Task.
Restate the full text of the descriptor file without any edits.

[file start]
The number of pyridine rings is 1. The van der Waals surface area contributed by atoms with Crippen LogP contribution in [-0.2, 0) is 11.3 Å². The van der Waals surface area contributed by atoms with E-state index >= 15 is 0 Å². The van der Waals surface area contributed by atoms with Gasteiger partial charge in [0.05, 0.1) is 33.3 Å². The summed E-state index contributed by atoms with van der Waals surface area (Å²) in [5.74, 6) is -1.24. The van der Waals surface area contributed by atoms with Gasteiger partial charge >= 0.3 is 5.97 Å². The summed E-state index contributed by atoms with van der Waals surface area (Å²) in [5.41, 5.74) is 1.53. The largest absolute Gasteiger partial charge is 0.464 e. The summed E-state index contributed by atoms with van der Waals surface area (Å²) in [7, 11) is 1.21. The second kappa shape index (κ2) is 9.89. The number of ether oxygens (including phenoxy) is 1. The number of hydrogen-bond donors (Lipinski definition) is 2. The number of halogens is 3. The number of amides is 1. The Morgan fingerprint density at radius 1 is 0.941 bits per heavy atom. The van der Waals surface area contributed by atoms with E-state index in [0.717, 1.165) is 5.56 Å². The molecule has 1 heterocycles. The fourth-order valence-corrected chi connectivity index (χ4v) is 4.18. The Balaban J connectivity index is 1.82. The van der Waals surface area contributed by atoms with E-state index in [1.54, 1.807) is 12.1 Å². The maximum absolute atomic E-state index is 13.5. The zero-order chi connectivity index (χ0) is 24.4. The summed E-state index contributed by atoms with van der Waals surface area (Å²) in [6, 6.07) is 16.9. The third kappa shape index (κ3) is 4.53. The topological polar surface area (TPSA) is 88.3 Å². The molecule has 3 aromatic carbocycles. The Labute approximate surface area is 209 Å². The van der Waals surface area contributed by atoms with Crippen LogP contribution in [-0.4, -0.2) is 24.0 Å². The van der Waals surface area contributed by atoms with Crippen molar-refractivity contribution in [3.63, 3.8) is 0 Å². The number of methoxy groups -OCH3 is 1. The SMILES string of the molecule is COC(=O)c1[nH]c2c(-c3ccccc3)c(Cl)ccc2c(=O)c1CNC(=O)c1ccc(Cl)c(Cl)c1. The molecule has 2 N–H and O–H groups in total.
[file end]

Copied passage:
The number of pyridine rings is 1. The van der Waals surface area contributed by atoms with Crippen LogP contribution in [-0.2, 0) is 11.3 Å². The van der Waals surface area contributed by atoms with E-state index >= 15 is 0 Å². The van der Waals surface area contributed by atoms with Gasteiger partial charge in [0.05, 0.1) is 33.3 Å². The summed E-state index contributed by atoms with van der Waals surface area (Å²) in [5.74, 6) is -1.24. The van der Waals surface area contributed by atoms with Gasteiger partial charge >= 0.3 is 5.97 Å². The summed E-state index contributed by atoms with van der Waals surface area (Å²) in [5.41, 5.74) is 1.53. The largest absolute Gasteiger partial charge is 0.464 e. The summed E-state index contributed by atoms with van der Waals surface area (Å²) in [7, 11) is 1.21. The second kappa shape index (κ2) is 9.89. The number of ether oxygens (including phenoxy) is 1. The number of hydrogen-bond donors (Lipinski definition) is 2. The number of halogens is 3. The number of amides is 1. The Morgan fingerprint density at radius 1 is 0.941 bits per heavy atom. The van der Waals surface area contributed by atoms with E-state index in [0.717, 1.165) is 5.56 Å². The molecule has 1 heterocycles. The fourth-order valence-corrected chi connectivity index (χ4v) is 4.18. The Balaban J connectivity index is 1.82. The van der Waals surface area contributed by atoms with E-state index in [1.54, 1.807) is 12.1 Å². The maximum absolute atomic E-state index is 13.5. The zero-order chi connectivity index (χ0) is 24.4. The summed E-state index contributed by atoms with van der Waals surface area (Å²) in [6, 6.07) is 16.9. The third kappa shape index (κ3) is 4.53. The topological polar surface area (TPSA) is 88.3 Å². The molecule has 3 aromatic carbocycles. The Labute approximate surface area is 209 Å². The van der Waals surface area contributed by atoms with Crippen LogP contribution in [-0.4, -0.2) is 24.0 Å². The van der Waals surface area contributed by atoms with Crippen molar-refractivity contribution in [3.63, 3.8) is 0 Å². The number of methoxy groups -OCH3 is 1. The SMILES string of the molecule is COC(=O)c1[nH]c2c(-c3ccccc3)c(Cl)ccc2c(=O)c1CNC(=O)c1ccc(Cl)c(Cl)c1. The molecule has 2 N–H and O–H groups in total.